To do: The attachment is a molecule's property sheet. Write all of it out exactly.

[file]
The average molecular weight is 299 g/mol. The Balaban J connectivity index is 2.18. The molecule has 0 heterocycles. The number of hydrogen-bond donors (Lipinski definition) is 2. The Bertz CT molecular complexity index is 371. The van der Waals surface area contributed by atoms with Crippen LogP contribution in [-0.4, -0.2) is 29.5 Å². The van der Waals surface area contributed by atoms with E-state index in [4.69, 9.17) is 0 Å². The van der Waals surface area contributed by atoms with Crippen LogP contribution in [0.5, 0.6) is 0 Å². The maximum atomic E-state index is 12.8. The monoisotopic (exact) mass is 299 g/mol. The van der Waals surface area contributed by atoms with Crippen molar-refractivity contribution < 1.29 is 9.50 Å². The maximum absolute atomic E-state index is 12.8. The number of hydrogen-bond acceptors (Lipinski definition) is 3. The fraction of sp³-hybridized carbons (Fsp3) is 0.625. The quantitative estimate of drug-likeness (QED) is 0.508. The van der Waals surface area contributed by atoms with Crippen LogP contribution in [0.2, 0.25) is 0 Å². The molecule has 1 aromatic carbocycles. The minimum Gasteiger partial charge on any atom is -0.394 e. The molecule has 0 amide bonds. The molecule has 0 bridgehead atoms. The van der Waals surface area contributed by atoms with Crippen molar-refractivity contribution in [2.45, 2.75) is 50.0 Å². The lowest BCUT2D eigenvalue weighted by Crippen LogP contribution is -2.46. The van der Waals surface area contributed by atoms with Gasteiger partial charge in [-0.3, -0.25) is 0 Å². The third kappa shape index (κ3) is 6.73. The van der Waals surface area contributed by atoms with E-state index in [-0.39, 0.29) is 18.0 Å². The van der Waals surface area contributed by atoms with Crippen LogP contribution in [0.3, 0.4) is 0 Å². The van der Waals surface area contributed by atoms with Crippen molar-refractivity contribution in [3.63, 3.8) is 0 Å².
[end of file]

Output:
The average molecular weight is 299 g/mol. The Balaban J connectivity index is 2.18. The molecule has 0 heterocycles. The number of hydrogen-bond donors (Lipinski definition) is 2. The Bertz CT molecular complexity index is 371. The van der Waals surface area contributed by atoms with Crippen LogP contribution in [-0.4, -0.2) is 29.5 Å². The van der Waals surface area contributed by atoms with E-state index in [4.69, 9.17) is 0 Å². The van der Waals surface area contributed by atoms with Crippen LogP contribution in [0.5, 0.6) is 0 Å². The maximum atomic E-state index is 12.8. The monoisotopic (exact) mass is 299 g/mol. The van der Waals surface area contributed by atoms with Crippen molar-refractivity contribution < 1.29 is 9.50 Å². The maximum absolute atomic E-state index is 12.8. The number of hydrogen-bond acceptors (Lipinski definition) is 3. The fraction of sp³-hybridized carbons (Fsp3) is 0.625. The quantitative estimate of drug-likeness (QED) is 0.508. The van der Waals surface area contributed by atoms with Crippen LogP contribution in [0.2, 0.25) is 0 Å². The molecule has 1 aromatic carbocycles. The minimum Gasteiger partial charge on any atom is -0.394 e. The molecule has 0 amide bonds. The molecule has 0 bridgehead atoms. The van der Waals surface area contributed by atoms with Crippen molar-refractivity contribution in [2.45, 2.75) is 50.0 Å². The lowest BCUT2D eigenvalue weighted by Crippen LogP contribution is -2.46. The van der Waals surface area contributed by atoms with Gasteiger partial charge in [-0.3, -0.25) is 0 Å². The third kappa shape index (κ3) is 6.73. The van der Waals surface area contributed by atoms with E-state index in [-0.39, 0.29) is 18.0 Å². The van der Waals surface area contributed by atoms with Crippen LogP contribution in [0.3, 0.4) is 0 Å². The van der Waals surface area contributed by atoms with Crippen molar-refractivity contribution in [3.63, 3.8) is 0 Å².